JONES: And that's what's hurting people. Some strength from a grandpa like Joe Biden would be to go and challenge these national chains at grocers who are just now, just pure profit that was all this, all the supply chains are dying. They are just purely rip people off.

Joe Biden stands up to national chains -- chains of grocers and says, quit ripping off the American people, lower these --

AXELROD: I think you're going to see that in the State for the Union speech. That's what I would predict.

COOPER: We're learning more about what Donald Trumps final margin of victory will look like as the votes in South Carolina are coming in. Nikki Haley, as you know, vowing to fight on. Will Trump walk away with all the state delegates? Much more ahead. Stay with us.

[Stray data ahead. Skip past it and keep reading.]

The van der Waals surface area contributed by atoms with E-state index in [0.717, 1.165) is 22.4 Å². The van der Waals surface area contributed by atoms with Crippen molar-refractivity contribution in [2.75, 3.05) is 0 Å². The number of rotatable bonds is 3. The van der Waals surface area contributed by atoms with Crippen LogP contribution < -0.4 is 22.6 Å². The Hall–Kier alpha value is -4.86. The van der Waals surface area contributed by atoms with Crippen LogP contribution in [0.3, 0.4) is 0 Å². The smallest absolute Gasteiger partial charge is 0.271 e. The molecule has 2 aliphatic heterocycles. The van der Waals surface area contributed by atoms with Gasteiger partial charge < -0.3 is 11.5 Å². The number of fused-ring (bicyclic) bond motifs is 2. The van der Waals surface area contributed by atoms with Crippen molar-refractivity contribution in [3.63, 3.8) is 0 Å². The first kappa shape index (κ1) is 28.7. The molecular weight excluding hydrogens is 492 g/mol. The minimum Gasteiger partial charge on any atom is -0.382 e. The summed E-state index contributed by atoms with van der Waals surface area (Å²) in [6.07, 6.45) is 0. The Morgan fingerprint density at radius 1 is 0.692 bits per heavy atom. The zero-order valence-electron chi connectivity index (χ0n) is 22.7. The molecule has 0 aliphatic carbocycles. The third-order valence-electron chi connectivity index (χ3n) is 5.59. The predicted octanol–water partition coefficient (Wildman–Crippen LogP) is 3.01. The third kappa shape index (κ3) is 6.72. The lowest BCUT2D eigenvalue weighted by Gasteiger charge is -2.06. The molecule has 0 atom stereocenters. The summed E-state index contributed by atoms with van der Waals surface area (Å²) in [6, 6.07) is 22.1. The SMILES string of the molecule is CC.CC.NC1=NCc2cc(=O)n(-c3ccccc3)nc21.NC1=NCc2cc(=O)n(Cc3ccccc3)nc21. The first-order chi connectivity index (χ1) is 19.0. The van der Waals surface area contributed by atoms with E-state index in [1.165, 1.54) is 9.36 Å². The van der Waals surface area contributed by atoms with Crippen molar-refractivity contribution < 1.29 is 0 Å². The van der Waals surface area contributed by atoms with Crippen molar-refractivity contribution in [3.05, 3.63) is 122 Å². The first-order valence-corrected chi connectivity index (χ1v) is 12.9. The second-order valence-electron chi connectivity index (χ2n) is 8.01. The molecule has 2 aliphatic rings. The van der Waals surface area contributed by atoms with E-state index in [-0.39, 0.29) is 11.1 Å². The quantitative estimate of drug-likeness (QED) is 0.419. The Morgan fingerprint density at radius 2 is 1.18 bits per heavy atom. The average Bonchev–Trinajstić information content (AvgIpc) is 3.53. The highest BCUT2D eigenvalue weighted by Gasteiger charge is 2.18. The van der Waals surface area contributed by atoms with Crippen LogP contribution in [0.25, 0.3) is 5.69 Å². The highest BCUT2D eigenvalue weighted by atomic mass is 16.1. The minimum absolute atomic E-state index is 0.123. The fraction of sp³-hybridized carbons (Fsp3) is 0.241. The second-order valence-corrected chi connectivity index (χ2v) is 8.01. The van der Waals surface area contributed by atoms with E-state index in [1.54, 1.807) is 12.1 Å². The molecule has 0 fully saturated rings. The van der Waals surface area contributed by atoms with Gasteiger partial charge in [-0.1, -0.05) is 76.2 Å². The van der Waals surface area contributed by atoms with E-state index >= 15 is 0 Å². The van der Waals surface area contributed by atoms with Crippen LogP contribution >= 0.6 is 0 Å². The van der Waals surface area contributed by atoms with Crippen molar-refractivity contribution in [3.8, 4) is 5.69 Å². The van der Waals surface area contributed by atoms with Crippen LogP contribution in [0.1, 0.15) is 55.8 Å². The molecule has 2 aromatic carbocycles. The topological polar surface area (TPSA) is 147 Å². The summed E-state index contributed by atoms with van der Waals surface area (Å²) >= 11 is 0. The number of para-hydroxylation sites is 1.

TAPPER: Donald Trump gaining even more momentum tonight in his march toward his, the Republican presidential nomination with the sounding win in South Carolina's GOP primary tonight. Nikki Haley defeated in her home-state, failing to capitalize in what may have been her last best chance to slow Trump down.

As Donald Trump takes another leap toward the GOP presidential nomination, the world is marking a full two years of war and bloodshed in Ukraine, a milestone that does not seem to be moving Trumps allies in Congress who are standing in the way of new us aid for Ukraine in its battle against the Russian invaders.

CNN chief national security analyst, Jim Sciutto, joins us now to mark this two-year occasion.

And, Jim, the primary season is playing out as we mark these two years. You've reached out to sources in Ukraine, in Europe, and the Pentagon on the Hill for their assessment of the war, two years in what are they telling you? JIM SCIUTTO, CNN CHIEF NATIONAL SECURITY ANALYST: So, big picture.